The reality that I am on Medicare has caused me to think quite a lot lately about my age.
Please don’t misunderstand . . . I’m perfectly comfortable with my age and comfortable in my own skin. I like my age. It’s the perfect reason to do all the things I want (and can afford) to do, and an excellent, reasonable excuse not to do anything I simple don’t care to do. Also, I’m grateful for the experiences I’ve had and the wisdom I’ve developed (although some will likely question that) over the years.
But this is what has been on my mind: I don’t know what 67 is supposed to look like. In terms of appearance I don’t think I look 67, but that may be attributable to 67 year old eyes. I certainly don’t feel my age; in fact, I can do everything now that I could do at thirty, but maybe not quite as vigorously. And I definitely don’t think like most guys my age . . . I like new experiences, learning new things, music, theater, reading, writing and travel. By the way, I still love my job and work every day.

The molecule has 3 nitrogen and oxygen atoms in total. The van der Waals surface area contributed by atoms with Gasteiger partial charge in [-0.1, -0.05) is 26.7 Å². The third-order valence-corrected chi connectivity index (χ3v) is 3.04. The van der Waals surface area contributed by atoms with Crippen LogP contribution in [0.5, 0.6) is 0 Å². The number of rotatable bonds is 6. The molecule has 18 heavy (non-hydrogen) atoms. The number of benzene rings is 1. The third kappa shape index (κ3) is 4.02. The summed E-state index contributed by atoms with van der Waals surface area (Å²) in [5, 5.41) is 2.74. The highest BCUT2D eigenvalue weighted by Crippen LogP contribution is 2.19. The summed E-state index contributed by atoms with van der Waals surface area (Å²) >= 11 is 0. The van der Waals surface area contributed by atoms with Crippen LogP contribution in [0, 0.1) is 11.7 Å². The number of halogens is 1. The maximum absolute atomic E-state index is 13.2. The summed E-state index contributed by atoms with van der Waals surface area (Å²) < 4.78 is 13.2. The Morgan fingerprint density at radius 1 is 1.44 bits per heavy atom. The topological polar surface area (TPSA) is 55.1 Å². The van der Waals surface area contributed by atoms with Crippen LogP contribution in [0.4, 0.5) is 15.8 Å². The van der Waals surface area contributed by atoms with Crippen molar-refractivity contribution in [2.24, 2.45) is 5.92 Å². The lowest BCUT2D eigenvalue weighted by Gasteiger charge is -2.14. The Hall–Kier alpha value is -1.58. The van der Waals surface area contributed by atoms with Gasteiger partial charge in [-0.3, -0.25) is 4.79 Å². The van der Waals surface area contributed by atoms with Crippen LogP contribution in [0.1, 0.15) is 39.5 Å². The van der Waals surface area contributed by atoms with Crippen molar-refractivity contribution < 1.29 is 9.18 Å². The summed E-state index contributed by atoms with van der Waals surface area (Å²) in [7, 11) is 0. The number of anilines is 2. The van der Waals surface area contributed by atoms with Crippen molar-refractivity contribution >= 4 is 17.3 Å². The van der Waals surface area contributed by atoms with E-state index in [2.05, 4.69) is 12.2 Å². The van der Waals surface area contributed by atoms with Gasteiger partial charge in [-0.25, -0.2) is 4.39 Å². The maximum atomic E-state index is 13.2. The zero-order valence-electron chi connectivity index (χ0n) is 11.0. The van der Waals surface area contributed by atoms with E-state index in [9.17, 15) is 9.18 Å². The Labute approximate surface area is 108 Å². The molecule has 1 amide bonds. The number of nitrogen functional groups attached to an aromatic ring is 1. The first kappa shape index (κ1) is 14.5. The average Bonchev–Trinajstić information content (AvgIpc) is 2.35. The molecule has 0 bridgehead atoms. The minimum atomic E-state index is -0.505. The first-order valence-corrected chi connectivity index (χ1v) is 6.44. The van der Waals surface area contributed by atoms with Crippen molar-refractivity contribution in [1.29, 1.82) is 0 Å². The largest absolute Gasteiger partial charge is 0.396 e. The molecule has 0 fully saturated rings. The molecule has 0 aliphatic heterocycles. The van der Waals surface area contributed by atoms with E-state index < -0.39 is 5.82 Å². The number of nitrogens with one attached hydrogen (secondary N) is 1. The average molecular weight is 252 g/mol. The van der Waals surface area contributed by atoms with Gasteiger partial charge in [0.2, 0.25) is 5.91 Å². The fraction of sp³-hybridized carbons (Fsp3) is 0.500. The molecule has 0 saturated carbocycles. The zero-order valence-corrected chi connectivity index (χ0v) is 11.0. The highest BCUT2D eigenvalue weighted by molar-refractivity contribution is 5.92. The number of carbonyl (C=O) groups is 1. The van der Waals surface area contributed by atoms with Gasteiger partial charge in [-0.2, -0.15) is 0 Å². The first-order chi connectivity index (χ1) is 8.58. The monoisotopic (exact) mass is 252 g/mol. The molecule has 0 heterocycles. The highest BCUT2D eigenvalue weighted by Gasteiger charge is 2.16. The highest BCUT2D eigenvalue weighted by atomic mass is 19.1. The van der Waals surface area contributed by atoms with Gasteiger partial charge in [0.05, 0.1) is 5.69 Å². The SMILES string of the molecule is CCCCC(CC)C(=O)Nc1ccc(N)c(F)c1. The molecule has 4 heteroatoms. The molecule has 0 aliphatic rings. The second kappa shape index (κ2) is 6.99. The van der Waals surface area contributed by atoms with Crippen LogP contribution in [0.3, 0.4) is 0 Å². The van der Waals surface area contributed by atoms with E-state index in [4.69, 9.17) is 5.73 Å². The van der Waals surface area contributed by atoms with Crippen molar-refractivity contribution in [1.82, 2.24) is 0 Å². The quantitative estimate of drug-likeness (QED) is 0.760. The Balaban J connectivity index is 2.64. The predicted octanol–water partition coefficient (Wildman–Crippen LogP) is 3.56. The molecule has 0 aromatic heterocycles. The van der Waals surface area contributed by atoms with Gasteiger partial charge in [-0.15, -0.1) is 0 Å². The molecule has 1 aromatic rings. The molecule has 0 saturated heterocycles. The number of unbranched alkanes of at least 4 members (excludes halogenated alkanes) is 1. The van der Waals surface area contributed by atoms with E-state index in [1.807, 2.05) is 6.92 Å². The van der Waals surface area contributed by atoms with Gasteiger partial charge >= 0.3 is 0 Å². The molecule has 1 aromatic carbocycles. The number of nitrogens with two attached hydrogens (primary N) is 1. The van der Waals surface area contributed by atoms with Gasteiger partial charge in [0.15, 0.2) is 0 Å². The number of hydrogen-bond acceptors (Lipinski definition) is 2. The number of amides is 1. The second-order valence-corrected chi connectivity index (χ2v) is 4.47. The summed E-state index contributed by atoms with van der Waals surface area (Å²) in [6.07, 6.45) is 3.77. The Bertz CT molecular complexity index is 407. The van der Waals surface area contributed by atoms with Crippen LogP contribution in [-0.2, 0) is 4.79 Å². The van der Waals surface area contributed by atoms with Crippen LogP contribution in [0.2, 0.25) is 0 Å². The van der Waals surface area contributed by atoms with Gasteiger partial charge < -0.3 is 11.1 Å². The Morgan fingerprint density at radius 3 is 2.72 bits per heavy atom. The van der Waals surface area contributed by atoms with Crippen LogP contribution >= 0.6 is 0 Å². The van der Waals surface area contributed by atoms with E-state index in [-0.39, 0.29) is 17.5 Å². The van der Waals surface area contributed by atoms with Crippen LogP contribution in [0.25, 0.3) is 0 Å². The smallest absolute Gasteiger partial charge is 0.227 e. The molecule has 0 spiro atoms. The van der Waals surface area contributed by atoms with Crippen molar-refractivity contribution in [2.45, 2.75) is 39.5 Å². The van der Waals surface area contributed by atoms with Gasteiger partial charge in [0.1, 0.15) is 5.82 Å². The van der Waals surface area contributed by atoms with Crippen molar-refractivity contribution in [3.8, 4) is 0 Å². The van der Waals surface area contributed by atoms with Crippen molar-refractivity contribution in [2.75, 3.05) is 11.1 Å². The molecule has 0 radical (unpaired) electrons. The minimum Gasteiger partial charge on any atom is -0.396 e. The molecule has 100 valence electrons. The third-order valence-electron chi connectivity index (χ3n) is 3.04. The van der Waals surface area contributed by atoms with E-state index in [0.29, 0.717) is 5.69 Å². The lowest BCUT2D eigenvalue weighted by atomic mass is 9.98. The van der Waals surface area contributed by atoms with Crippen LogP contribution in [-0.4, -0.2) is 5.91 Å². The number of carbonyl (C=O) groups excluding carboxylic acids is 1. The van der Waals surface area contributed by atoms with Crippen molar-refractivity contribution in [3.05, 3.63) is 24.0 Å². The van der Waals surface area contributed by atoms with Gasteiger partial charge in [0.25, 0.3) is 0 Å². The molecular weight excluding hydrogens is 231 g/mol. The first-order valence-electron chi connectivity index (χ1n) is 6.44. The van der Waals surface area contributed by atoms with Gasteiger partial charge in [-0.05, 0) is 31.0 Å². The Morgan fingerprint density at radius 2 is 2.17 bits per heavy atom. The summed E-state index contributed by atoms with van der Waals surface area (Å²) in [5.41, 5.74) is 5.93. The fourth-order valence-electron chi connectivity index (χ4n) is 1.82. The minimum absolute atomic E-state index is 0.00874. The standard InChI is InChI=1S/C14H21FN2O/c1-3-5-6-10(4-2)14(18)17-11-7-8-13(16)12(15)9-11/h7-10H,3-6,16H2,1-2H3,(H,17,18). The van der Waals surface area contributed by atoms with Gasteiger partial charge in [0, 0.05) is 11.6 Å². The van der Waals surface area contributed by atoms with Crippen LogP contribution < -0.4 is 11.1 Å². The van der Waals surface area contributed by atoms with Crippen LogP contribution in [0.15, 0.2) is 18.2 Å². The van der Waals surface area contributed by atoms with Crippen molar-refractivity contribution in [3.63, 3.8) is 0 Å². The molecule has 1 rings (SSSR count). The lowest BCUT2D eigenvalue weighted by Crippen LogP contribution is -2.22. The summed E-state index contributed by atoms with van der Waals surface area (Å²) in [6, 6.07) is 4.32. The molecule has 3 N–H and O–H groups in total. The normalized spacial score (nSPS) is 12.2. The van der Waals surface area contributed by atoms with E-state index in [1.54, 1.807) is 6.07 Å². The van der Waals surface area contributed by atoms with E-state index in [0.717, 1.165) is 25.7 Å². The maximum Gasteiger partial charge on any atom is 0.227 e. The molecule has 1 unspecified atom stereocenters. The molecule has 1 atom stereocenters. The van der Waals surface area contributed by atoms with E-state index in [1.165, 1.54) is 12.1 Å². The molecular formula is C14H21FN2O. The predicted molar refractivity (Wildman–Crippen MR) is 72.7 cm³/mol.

My observation is that most folks, men and women, get to a certain age and begin to think it’s time to roll over and give up. They don’t believe they have anything more to learn, give, contribute or experience. And sadly, much of society reinforces those beliefs. I recently read an article about how younger gay men are dismissive of us older guys in social settings, but I’m convinced this happens among all demographics in a variety of settings.
Many of my friends have said “age is just a number” (sometimes it’s a big number) and they are right. I don’t want to let my numerical age determine how I live and what I do. I would suggest that you, whether younger or older, shouldn’t allow that number to define you either, because we are all capable of living fully, learning voraciously and contributing significantly despite age. I’m getting older, but I simply refuse to get old. I intend to live as though I’m ageless. And you should also.